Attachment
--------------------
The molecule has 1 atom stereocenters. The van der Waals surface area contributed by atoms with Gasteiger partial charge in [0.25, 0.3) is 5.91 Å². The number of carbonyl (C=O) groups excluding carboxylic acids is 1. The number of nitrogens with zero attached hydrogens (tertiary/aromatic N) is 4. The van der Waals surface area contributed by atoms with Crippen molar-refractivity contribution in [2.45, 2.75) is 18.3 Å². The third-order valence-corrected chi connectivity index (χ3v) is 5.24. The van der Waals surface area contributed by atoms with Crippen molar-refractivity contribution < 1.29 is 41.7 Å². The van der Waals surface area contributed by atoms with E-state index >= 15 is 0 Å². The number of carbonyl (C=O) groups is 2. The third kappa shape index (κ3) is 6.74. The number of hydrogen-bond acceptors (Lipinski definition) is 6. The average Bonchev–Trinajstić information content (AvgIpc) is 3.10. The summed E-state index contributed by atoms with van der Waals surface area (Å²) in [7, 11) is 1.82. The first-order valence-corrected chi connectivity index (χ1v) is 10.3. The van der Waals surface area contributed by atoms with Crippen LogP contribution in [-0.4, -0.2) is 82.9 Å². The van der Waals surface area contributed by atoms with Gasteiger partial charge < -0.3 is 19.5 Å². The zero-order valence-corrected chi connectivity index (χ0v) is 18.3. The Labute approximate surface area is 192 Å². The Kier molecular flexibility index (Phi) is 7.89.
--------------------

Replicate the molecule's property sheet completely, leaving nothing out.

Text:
The molecule has 1 atom stereocenters. The van der Waals surface area contributed by atoms with Gasteiger partial charge in [0.25, 0.3) is 5.91 Å². The number of carbonyl (C=O) groups excluding carboxylic acids is 1. The number of nitrogens with zero attached hydrogens (tertiary/aromatic N) is 4. The van der Waals surface area contributed by atoms with Crippen molar-refractivity contribution in [2.45, 2.75) is 18.3 Å². The third-order valence-corrected chi connectivity index (χ3v) is 5.24. The van der Waals surface area contributed by atoms with Crippen molar-refractivity contribution < 1.29 is 41.7 Å². The van der Waals surface area contributed by atoms with E-state index >= 15 is 0 Å². The number of carbonyl (C=O) groups is 2. The third kappa shape index (κ3) is 6.74. The number of hydrogen-bond acceptors (Lipinski definition) is 6. The average Bonchev–Trinajstić information content (AvgIpc) is 3.10. The summed E-state index contributed by atoms with van der Waals surface area (Å²) in [7, 11) is 1.82. The first-order valence-corrected chi connectivity index (χ1v) is 10.3. The van der Waals surface area contributed by atoms with Crippen LogP contribution in [-0.4, -0.2) is 82.9 Å². The van der Waals surface area contributed by atoms with Gasteiger partial charge < -0.3 is 19.5 Å². The zero-order valence-corrected chi connectivity index (χ0v) is 18.3. The Labute approximate surface area is 192 Å². The Kier molecular flexibility index (Phi) is 7.89.